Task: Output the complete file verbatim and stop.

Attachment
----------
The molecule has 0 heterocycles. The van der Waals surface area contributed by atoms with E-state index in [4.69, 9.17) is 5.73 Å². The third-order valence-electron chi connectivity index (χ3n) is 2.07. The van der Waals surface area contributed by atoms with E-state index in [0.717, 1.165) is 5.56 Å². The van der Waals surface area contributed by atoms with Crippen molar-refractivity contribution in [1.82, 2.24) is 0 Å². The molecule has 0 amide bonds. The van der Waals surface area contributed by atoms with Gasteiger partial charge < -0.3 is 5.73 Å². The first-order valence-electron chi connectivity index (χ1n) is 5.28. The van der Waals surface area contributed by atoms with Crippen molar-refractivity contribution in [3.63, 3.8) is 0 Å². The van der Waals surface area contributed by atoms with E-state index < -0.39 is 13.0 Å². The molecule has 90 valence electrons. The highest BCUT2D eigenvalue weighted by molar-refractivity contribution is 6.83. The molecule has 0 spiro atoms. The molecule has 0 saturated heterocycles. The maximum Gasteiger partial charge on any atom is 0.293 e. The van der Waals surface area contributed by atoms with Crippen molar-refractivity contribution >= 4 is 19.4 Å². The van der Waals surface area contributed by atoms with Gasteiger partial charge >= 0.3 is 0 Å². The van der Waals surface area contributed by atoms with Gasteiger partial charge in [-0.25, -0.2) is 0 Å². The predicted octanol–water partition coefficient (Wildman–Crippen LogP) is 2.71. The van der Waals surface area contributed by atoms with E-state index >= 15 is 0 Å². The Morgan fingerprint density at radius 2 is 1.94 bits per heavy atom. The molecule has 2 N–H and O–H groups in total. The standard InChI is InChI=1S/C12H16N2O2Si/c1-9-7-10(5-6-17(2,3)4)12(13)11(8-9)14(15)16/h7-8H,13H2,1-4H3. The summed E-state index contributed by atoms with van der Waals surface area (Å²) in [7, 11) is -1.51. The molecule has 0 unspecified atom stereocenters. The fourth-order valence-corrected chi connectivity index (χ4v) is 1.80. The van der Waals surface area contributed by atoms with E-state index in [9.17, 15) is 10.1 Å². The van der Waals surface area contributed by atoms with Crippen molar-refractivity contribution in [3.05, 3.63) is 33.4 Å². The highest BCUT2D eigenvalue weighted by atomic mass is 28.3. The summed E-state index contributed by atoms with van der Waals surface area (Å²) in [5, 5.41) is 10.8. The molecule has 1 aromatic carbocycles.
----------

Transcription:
The molecule has 0 heterocycles. The van der Waals surface area contributed by atoms with E-state index in [4.69, 9.17) is 5.73 Å². The third-order valence-electron chi connectivity index (χ3n) is 2.07. The van der Waals surface area contributed by atoms with E-state index in [0.717, 1.165) is 5.56 Å². The van der Waals surface area contributed by atoms with Crippen molar-refractivity contribution in [1.82, 2.24) is 0 Å². The molecule has 0 amide bonds. The van der Waals surface area contributed by atoms with Gasteiger partial charge < -0.3 is 5.73 Å². The first-order valence-electron chi connectivity index (χ1n) is 5.28. The van der Waals surface area contributed by atoms with Crippen molar-refractivity contribution in [3.63, 3.8) is 0 Å². The van der Waals surface area contributed by atoms with E-state index < -0.39 is 13.0 Å². The molecule has 90 valence electrons. The highest BCUT2D eigenvalue weighted by molar-refractivity contribution is 6.83. The molecule has 0 spiro atoms. The molecule has 0 saturated heterocycles. The maximum Gasteiger partial charge on any atom is 0.293 e. The van der Waals surface area contributed by atoms with Crippen molar-refractivity contribution >= 4 is 19.4 Å². The van der Waals surface area contributed by atoms with Gasteiger partial charge >= 0.3 is 0 Å². The van der Waals surface area contributed by atoms with Gasteiger partial charge in [-0.25, -0.2) is 0 Å². The predicted octanol–water partition coefficient (Wildman–Crippen LogP) is 2.71. The van der Waals surface area contributed by atoms with E-state index >= 15 is 0 Å². The Morgan fingerprint density at radius 2 is 1.94 bits per heavy atom. The molecule has 2 N–H and O–H groups in total. The standard InChI is InChI=1S/C12H16N2O2Si/c1-9-7-10(5-6-17(2,3)4)12(13)11(8-9)14(15)16/h7-8H,13H2,1-4H3. The summed E-state index contributed by atoms with van der Waals surface area (Å²) in [7, 11) is -1.51. The molecule has 0 unspecified atom stereocenters. The fourth-order valence-corrected chi connectivity index (χ4v) is 1.80. The van der Waals surface area contributed by atoms with E-state index in [9.17, 15) is 10.1 Å². The van der Waals surface area contributed by atoms with Crippen molar-refractivity contribution in [3.05, 3.63) is 33.4 Å². The highest BCUT2D eigenvalue weighted by atomic mass is 28.3. The summed E-state index contributed by atoms with van der Waals surface area (Å²) in [5, 5.41) is 10.8. The molecule has 1 aromatic carbocycles.